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Constructivism and chance

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Diet Sayler At Kettle's Yard, Cambridge, and the Lady Chapel, Ely Cathedral, until 30 April

Diet Sayler was born in Timisoara, Romania, in 1939. From 1956- 61 he studied both engineering and painting in Timisoara and, on graduation, worked for some time as a structural engineer. As he revealed in a public conversation at Kettle's Yard with its director, Michael Harrison, Sayler was inspired by the artistic tradition established by his Romanian forebears - Brancusi, Tristan Tsara, Ionescu - to take up painting as a means of securing individuality and freedom within a totalitarian state.

In the same conversation he declared his first influences to have been Matisse and Malevich. From that ground he has made an artistic and geographical journey to become one of the most significant constructive artists in Europe, working since 1973 in Nuremberg.

This major exhibition has toured from Ludwigshafen to Bucharest and Prague before its final installation at Kettle's Yard. There a sequence of works spanning his entire career since 1963 transform the galleries. The very earliest pieces, a group of monotypes from 1963-4, are almost expressionist with their dense textures and superimpositions of geometrical figures, but very quickly these are followed by a group of 'Arhythmic Compositions' in which the figures are more defined and sparsely disposed on their ground. In these lie the origins of his later works.

It was only after his move to Germany that Sayler began to experiment with colour, first with the primaries and later, when he decided that this limitation was purely the expression of an ideology, with more complex tonalities and relations. In all of his work Sayler explores the relationship between organisation and chance. The works are systematic in their conception, but he welcomes the uncertainty of the throw of the dice (literally in some cases), and the sensual response of his own eye during the process of painting.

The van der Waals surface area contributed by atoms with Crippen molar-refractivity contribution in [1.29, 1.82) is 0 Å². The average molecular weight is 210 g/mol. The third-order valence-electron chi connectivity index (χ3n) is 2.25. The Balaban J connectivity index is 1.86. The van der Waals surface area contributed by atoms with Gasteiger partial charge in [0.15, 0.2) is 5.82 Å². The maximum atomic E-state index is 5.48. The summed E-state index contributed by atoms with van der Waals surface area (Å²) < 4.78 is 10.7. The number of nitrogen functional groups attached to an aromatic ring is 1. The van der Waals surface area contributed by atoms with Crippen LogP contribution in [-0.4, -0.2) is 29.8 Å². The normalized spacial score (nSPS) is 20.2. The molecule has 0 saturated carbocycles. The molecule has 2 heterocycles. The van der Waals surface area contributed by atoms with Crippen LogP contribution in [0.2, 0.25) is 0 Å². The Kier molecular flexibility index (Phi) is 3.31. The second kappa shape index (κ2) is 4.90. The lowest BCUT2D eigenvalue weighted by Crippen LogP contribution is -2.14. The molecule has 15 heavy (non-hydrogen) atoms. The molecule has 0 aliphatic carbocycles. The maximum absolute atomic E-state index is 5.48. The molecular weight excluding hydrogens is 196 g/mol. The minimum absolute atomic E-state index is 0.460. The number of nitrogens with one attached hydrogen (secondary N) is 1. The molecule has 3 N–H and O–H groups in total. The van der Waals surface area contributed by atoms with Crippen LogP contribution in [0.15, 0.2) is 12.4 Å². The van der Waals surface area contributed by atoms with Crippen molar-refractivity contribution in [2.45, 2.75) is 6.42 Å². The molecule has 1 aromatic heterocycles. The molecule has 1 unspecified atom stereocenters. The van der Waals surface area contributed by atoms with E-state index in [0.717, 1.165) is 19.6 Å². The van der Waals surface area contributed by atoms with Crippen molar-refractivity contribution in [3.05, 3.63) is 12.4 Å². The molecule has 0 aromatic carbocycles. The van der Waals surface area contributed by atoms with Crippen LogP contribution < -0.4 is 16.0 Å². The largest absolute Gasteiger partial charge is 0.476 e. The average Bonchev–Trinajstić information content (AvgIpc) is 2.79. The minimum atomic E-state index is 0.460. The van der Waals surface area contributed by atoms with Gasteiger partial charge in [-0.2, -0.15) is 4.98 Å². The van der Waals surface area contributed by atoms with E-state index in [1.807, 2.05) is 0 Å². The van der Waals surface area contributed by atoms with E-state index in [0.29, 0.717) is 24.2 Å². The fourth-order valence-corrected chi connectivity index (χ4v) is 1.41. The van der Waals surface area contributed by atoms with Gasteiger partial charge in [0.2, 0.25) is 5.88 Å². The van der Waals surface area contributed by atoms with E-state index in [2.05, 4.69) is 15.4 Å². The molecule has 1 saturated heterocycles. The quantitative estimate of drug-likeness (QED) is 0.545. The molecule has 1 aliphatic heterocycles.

A spectacular example of the process of mathematical chance is Five Line Triptych, 1976, in which the five lines of the title are traced, black on white, with graphical precision in three distinct configurations. The sensuality of the painted surface is best demonstrated in five recent pieces which are grouped in Kettle's Yard's tallest gallery. These, with titles such as Medici, Blue Body and Sienna, Brown Body, are large geometrical figures in acrylic on wood, which stand 5.5cm from the wall plane. Built up with a palette knife, their monochrome surfaces are animated by other coloured layers underneath.

The exhibition was installed by Sayler in what he calls an 'open system', so that the paintings work both with other paintings and the space which contains them. They deliberately sit lower on the walls than is usual to allow them to 'meet with the body as well as the eye'.

Outside the gallery, Sayler has made two site-specific pieces - Green Cross in the tiny church of St Peter next to Kettle's Yard and an installation in the luminous Lady Chapel at Ely Cathedral. The latter consists of a series of red geometrical figures inhabiting the niches of the chapel walls. The shapes are generally at the height of the face of a seated human, but their exact placement varies to echo the different heights of those who may have sat there in the six centuries of the chapel's existence. The levels were established by the throw of a dice. This apparently simple process sets up a rich counterpoint against the complex regularities of the late-Gothic space and its ever changing daylight.

The exhibition, which is sponsored by the Goethe Institute, is supplemented by a lavish 250 page catalogue - ridiculously cheapat £14.95.

Dean Hawkes is an architect and professor at the Welsh School of Architecture

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